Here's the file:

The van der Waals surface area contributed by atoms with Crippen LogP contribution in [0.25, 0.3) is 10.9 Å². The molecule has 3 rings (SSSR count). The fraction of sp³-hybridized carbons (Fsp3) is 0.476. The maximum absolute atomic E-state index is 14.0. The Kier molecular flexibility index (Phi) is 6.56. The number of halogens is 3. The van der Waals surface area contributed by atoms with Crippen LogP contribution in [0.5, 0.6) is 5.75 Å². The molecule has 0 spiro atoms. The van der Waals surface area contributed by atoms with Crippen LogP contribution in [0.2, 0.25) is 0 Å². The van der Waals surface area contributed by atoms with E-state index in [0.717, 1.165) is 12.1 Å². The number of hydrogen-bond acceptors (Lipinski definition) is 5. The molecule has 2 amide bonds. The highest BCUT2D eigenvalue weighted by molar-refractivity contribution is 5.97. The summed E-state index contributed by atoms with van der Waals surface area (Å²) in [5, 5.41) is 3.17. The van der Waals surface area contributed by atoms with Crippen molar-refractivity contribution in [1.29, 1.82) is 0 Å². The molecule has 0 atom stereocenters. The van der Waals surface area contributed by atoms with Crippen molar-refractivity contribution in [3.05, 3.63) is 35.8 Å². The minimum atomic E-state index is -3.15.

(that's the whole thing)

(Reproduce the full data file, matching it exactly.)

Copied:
The van der Waals surface area contributed by atoms with Crippen LogP contribution in [0.25, 0.3) is 10.9 Å². The molecule has 3 rings (SSSR count). The fraction of sp³-hybridized carbons (Fsp3) is 0.476. The maximum absolute atomic E-state index is 14.0. The Kier molecular flexibility index (Phi) is 6.56. The number of halogens is 3. The van der Waals surface area contributed by atoms with Crippen LogP contribution in [0.5, 0.6) is 5.75 Å². The molecule has 0 spiro atoms. The van der Waals surface area contributed by atoms with Crippen LogP contribution in [0.2, 0.25) is 0 Å². The van der Waals surface area contributed by atoms with E-state index in [0.717, 1.165) is 12.1 Å². The number of hydrogen-bond acceptors (Lipinski definition) is 5. The molecule has 2 amide bonds. The highest BCUT2D eigenvalue weighted by molar-refractivity contribution is 5.97. The summed E-state index contributed by atoms with van der Waals surface area (Å²) in [5, 5.41) is 3.17. The van der Waals surface area contributed by atoms with Crippen molar-refractivity contribution in [1.29, 1.82) is 0 Å². The molecule has 0 atom stereocenters. The van der Waals surface area contributed by atoms with Crippen molar-refractivity contribution in [3.05, 3.63) is 35.8 Å². The minimum atomic E-state index is -3.15.